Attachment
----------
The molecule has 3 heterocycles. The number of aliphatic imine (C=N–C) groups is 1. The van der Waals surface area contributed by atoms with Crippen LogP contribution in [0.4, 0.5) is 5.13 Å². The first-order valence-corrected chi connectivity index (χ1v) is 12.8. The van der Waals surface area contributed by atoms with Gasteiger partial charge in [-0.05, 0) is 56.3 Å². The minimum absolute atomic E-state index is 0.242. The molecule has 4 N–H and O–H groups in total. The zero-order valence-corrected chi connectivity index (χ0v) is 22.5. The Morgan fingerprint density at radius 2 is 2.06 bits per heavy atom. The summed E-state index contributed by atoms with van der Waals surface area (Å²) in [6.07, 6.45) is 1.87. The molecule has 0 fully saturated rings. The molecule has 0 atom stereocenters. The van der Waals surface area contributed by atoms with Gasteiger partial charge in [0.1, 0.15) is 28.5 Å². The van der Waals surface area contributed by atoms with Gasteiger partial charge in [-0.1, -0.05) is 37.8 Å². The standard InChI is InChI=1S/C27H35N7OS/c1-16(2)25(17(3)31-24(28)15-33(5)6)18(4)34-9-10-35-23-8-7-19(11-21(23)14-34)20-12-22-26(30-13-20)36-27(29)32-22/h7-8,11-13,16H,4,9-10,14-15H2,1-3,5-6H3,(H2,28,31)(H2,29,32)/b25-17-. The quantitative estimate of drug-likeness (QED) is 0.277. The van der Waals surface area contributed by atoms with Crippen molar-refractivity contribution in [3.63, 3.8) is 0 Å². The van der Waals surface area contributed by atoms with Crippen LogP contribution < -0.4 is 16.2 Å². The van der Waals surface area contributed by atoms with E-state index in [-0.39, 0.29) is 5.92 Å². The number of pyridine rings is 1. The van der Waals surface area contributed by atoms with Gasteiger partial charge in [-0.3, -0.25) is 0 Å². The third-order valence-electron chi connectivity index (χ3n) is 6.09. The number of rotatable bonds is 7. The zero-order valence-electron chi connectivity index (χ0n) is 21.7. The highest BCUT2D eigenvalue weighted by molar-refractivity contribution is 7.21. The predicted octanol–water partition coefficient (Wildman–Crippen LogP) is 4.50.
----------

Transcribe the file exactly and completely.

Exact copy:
The molecule has 3 heterocycles. The number of aliphatic imine (C=N–C) groups is 1. The van der Waals surface area contributed by atoms with Crippen LogP contribution in [0.4, 0.5) is 5.13 Å². The first-order valence-corrected chi connectivity index (χ1v) is 12.8. The van der Waals surface area contributed by atoms with Gasteiger partial charge in [-0.05, 0) is 56.3 Å². The minimum absolute atomic E-state index is 0.242. The molecule has 4 N–H and O–H groups in total. The zero-order valence-corrected chi connectivity index (χ0v) is 22.5. The Morgan fingerprint density at radius 2 is 2.06 bits per heavy atom. The summed E-state index contributed by atoms with van der Waals surface area (Å²) in [6.07, 6.45) is 1.87. The molecule has 0 fully saturated rings. The molecule has 0 atom stereocenters. The van der Waals surface area contributed by atoms with Gasteiger partial charge in [0.1, 0.15) is 28.5 Å². The van der Waals surface area contributed by atoms with Gasteiger partial charge in [-0.1, -0.05) is 37.8 Å². The standard InChI is InChI=1S/C27H35N7OS/c1-16(2)25(17(3)31-24(28)15-33(5)6)18(4)34-9-10-35-23-8-7-19(11-21(23)14-34)20-12-22-26(30-13-20)36-27(29)32-22/h7-8,11-13,16H,4,9-10,14-15H2,1-3,5-6H3,(H2,28,31)(H2,29,32)/b25-17-. The quantitative estimate of drug-likeness (QED) is 0.277. The van der Waals surface area contributed by atoms with Crippen molar-refractivity contribution in [3.63, 3.8) is 0 Å². The van der Waals surface area contributed by atoms with Crippen LogP contribution < -0.4 is 16.2 Å². The van der Waals surface area contributed by atoms with E-state index in [-0.39, 0.29) is 5.92 Å². The number of pyridine rings is 1. The van der Waals surface area contributed by atoms with Gasteiger partial charge in [-0.3, -0.25) is 0 Å². The third-order valence-electron chi connectivity index (χ3n) is 6.09. The number of rotatable bonds is 7. The zero-order valence-electron chi connectivity index (χ0n) is 21.7. The highest BCUT2D eigenvalue weighted by molar-refractivity contribution is 7.21. The predicted octanol–water partition coefficient (Wildman–Crippen LogP) is 4.50.